1. A low pressure cut-out for a refrigerant compressor having a suction tube connected to its suction side, comprising a hollow storage chamber, means for connecting the interior of said tube to the interior of said chamber, pressure responsive means, means connecting the interior of said chamber to said pressure responsive means, and an electric switch operated by said pressure responsive means when the pressure within said chamber decreases to a predetermined pressure.

2. A low pressure cut-out as claimed in claim 1 in which said means connecting said interiors of said chamber and said tube is constricted means which adds substantial resistance to the flow of gas from said chamber into said tube when the pressure within said tube is lower than the pressure within said chamber.

3. A low pressure cut-out as claimed in claim 2 in which said means connecting said interior of said chamber to said pressure responsive means is constricted means which adds substantial resistance to the flow of gas from said pressure responsive means into said chamber when the pressure within said chamber is lower than the pressure at said pressure responsive means.

4. A low pressure cut-out as claimed in claim 1 in which said means connecting the interior of said chamber to said pressure responsive means is constricted means which adds substantial resistance to the flow of gas from 7 3 said pressure responsive means into said chamber when the pressure Within said chamber is lower than the pressure at said pressure responsive means.

5. A low pressure cut-out as claimed in claim 4 in which said means connecting said interior of said chamber to said pressure responsive means comprises a capillary tube.

6. A low pressure cut-out as claimed in claim 5 in which said means connecting said interior of said tube to said interior of said chamber comprises a capillary tube.

7. A low pressure cut-out as claimed in claim 1 in which said means connecting said interior of said tube to said interior of said chamber comprises a capillary tube.

References Cited by the Examiner UNITED STATES PATENTS 2,195,220 3/1940 McGarth 62--228 X 2,943,458 7/ 1960 Cohen 62-228 X 3,110,160 11/1963 Miner 62228,X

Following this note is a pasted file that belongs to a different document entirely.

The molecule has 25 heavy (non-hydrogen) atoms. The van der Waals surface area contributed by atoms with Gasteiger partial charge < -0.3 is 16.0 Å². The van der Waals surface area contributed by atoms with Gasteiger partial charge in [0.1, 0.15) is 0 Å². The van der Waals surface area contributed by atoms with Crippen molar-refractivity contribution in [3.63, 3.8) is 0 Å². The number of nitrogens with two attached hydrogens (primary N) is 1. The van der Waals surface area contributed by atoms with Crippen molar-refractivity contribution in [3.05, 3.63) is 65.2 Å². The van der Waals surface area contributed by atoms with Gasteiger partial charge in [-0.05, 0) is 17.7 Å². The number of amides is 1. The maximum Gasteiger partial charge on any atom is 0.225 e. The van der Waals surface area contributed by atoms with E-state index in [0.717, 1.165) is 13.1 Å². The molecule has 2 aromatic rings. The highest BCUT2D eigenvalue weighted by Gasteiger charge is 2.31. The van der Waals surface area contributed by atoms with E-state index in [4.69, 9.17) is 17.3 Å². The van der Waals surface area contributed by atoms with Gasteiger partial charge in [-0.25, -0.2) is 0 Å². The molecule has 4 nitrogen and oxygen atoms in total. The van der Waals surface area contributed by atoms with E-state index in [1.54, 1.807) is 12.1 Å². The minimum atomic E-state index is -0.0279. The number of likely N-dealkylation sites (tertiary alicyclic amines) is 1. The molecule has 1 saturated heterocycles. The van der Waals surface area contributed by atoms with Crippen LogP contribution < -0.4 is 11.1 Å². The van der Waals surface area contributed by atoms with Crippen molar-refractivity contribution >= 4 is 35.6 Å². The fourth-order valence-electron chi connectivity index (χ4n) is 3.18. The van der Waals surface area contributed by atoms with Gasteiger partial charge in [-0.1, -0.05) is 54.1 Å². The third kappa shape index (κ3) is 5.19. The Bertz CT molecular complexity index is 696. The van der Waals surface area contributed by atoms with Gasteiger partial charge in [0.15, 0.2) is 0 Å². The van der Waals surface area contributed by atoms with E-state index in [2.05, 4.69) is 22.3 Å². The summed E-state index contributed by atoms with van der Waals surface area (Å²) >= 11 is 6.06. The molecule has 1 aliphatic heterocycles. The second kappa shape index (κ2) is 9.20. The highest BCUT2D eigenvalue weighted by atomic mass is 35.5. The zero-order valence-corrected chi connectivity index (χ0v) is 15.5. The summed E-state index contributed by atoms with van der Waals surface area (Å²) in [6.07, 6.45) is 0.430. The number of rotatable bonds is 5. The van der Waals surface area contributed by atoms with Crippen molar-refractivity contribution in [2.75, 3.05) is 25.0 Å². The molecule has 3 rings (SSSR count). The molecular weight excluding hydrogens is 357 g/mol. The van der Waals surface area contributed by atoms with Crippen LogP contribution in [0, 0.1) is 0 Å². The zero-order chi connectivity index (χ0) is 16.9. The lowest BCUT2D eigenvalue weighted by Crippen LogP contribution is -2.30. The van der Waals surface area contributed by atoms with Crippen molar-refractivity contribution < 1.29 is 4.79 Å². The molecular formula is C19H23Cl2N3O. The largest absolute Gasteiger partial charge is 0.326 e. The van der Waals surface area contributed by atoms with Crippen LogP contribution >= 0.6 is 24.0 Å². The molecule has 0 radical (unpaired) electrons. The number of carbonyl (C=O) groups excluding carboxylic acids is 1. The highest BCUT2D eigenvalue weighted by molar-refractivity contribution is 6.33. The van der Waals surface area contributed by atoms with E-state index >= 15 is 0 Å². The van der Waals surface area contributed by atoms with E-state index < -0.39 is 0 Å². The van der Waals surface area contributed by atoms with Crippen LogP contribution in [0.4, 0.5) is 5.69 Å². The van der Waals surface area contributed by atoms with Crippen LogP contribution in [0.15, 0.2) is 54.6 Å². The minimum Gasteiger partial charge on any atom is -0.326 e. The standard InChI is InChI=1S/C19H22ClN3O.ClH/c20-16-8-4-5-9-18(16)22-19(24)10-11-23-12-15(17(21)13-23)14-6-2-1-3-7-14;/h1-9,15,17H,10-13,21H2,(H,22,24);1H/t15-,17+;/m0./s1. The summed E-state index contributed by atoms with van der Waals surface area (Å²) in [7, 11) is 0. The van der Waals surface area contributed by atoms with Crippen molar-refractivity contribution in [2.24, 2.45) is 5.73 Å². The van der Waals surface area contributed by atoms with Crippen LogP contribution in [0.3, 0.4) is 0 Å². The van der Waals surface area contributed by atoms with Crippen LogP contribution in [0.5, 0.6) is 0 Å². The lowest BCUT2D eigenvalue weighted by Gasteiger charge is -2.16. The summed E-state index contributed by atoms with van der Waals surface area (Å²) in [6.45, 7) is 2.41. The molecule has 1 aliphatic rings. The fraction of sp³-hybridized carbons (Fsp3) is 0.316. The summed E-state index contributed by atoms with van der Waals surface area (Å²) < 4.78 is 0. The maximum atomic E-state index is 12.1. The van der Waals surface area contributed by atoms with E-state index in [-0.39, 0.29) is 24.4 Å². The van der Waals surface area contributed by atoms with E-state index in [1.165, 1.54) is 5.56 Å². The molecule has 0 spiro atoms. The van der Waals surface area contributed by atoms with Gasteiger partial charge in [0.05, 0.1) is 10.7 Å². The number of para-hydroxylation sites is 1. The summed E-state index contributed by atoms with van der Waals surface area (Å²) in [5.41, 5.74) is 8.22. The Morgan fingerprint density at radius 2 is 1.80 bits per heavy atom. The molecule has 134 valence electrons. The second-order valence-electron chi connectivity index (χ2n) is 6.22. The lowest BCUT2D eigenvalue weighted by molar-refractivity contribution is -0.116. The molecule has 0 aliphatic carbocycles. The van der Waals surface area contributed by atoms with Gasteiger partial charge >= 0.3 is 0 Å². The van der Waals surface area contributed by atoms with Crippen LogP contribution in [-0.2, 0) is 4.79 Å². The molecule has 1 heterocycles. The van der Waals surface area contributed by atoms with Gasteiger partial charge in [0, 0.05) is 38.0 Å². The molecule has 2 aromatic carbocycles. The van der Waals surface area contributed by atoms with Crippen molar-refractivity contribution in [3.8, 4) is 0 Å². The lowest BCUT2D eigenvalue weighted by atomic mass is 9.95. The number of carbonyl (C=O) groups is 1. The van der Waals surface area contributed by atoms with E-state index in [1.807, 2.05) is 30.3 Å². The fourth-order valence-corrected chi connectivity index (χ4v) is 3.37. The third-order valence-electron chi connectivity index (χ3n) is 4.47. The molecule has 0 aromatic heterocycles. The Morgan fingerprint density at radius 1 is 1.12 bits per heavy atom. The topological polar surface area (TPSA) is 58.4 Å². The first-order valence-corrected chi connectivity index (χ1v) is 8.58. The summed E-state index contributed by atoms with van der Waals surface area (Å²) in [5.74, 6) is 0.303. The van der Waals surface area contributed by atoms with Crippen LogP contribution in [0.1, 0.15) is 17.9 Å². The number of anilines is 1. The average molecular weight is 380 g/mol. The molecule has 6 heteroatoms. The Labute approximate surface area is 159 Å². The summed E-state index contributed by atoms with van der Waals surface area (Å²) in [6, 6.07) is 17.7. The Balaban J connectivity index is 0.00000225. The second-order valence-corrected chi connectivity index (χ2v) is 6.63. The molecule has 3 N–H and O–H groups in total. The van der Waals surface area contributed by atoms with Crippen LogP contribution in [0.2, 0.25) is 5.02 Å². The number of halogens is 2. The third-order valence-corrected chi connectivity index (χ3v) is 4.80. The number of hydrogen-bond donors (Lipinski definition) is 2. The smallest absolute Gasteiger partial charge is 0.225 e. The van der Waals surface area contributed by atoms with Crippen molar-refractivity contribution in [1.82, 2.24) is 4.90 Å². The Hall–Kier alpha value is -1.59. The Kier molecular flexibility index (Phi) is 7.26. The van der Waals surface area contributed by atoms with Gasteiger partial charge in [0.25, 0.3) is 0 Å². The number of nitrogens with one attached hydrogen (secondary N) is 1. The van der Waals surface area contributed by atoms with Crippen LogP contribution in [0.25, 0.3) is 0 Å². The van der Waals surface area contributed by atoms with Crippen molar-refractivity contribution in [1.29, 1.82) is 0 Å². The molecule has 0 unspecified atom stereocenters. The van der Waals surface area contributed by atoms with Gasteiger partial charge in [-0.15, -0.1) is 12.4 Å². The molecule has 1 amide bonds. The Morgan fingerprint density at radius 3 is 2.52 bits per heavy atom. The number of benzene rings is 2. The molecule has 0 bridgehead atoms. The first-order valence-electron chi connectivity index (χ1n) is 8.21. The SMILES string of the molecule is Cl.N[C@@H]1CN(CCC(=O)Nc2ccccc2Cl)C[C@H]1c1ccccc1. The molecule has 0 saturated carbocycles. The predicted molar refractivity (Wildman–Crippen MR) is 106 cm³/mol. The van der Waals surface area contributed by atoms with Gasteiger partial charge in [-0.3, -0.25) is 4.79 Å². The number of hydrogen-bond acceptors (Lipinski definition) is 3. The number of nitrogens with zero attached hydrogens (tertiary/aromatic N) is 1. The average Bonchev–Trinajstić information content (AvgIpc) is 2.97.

MEYER PERLIN, Primary Examiner.

Patent Citations
Cited PatentFiling datePublication dateApplicantTitle
US2195220 *Feb 7, 1938Mar 26, 1940Honeywell Regulator CoRefrigeration system
US2943458 *May 20, 1955Jul 5, 1960James T CoheaControl apparatus for refrigeration system
US3110160 *Jan 3, 1963Nov 12, 1963Trane CoRefrigeration system control
Referenced by
Citing PatentFiling datePublication dateApplicantTitle
US3791161 *Apr 10, 1972Feb 12, 1974D KramerPressure switch for refrigeration system
US4167858 *Sep 23, 1977Sep 18, 1979Nippondenso Co., Ltd.Refrigerant deficiency detecting apparatus
US6552284Feb 25, 2002Apr 22, 2003Derrin T. DragoWater pump low pressure cutoff switch
Classifications
U.S. Classification62/228.1
International ClassificationF25B49/02
Cooperative ClassificationF25B49/02
European ClassificationF25B49/02
Legal Events
DateCodeEventDescription
Mar 1, 1982ASAssignment
Owner name: MCQUAY-PERFEX, INC., MINNEAPOLIS, MN A CORP. OF MN
Free format text: ASSIGNMENT OF ASSIGNORS INTEREST.;ASSIGNOR:WESTINGHOUSE ELECTRIC CORPORATION, A CORP. OF PA;REEL/FRAME:003954/0610
Effective date: 19820204
Owner name: MCQUAY-PERFEX, INC., A CORP. OF MN, MINNESOTA
Free format text: ASSIGNMENT OF ASSIGNORS INTEREST;ASSIGNOR:WESTINGHOUSE ELECTRIC CORPORATION, A CORP. OF PA;REEL/FRAME:003954/0610